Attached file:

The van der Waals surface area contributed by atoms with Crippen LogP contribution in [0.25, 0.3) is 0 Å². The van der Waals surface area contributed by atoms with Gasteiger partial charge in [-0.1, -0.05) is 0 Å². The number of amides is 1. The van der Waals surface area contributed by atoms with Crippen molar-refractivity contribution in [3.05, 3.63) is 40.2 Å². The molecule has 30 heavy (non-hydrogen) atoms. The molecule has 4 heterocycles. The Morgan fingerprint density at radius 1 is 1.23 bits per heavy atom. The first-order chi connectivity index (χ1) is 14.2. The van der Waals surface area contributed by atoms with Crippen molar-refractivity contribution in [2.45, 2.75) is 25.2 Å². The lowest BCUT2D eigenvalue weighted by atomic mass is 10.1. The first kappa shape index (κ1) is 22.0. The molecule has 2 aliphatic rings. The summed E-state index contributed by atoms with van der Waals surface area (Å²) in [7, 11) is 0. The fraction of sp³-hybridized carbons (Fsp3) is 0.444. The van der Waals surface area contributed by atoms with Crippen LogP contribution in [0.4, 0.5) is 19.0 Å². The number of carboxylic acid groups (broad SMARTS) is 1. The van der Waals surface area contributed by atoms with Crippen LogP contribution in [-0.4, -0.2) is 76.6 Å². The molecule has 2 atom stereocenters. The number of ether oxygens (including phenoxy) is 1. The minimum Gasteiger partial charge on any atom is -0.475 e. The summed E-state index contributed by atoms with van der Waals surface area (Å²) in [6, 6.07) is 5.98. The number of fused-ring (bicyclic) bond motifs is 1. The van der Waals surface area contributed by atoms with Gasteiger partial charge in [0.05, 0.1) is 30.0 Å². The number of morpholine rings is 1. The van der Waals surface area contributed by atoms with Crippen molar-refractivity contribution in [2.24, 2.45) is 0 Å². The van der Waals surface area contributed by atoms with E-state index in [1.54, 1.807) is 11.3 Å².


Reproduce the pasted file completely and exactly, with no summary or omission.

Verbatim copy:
The van der Waals surface area contributed by atoms with Crippen LogP contribution in [0.25, 0.3) is 0 Å². The van der Waals surface area contributed by atoms with Gasteiger partial charge in [-0.1, -0.05) is 0 Å². The number of amides is 1. The van der Waals surface area contributed by atoms with Crippen molar-refractivity contribution in [3.05, 3.63) is 40.2 Å². The molecule has 30 heavy (non-hydrogen) atoms. The molecule has 4 heterocycles. The Morgan fingerprint density at radius 1 is 1.23 bits per heavy atom. The first-order chi connectivity index (χ1) is 14.2. The van der Waals surface area contributed by atoms with Crippen molar-refractivity contribution in [2.45, 2.75) is 25.2 Å². The lowest BCUT2D eigenvalue weighted by atomic mass is 10.1. The first kappa shape index (κ1) is 22.0. The molecule has 2 aliphatic rings. The summed E-state index contributed by atoms with van der Waals surface area (Å²) in [7, 11) is 0. The fraction of sp³-hybridized carbons (Fsp3) is 0.444. The van der Waals surface area contributed by atoms with Crippen LogP contribution in [0.4, 0.5) is 19.0 Å². The number of carboxylic acid groups (broad SMARTS) is 1. The van der Waals surface area contributed by atoms with Crippen LogP contribution in [-0.4, -0.2) is 76.6 Å². The molecule has 2 atom stereocenters. The number of ether oxygens (including phenoxy) is 1. The minimum Gasteiger partial charge on any atom is -0.475 e. The summed E-state index contributed by atoms with van der Waals surface area (Å²) in [6, 6.07) is 5.98. The number of fused-ring (bicyclic) bond motifs is 1. The van der Waals surface area contributed by atoms with Gasteiger partial charge in [0.05, 0.1) is 30.0 Å². The number of morpholine rings is 1. The van der Waals surface area contributed by atoms with Crippen molar-refractivity contribution in [2.24, 2.45) is 0 Å². The van der Waals surface area contributed by atoms with E-state index in [1.54, 1.807) is 11.3 Å².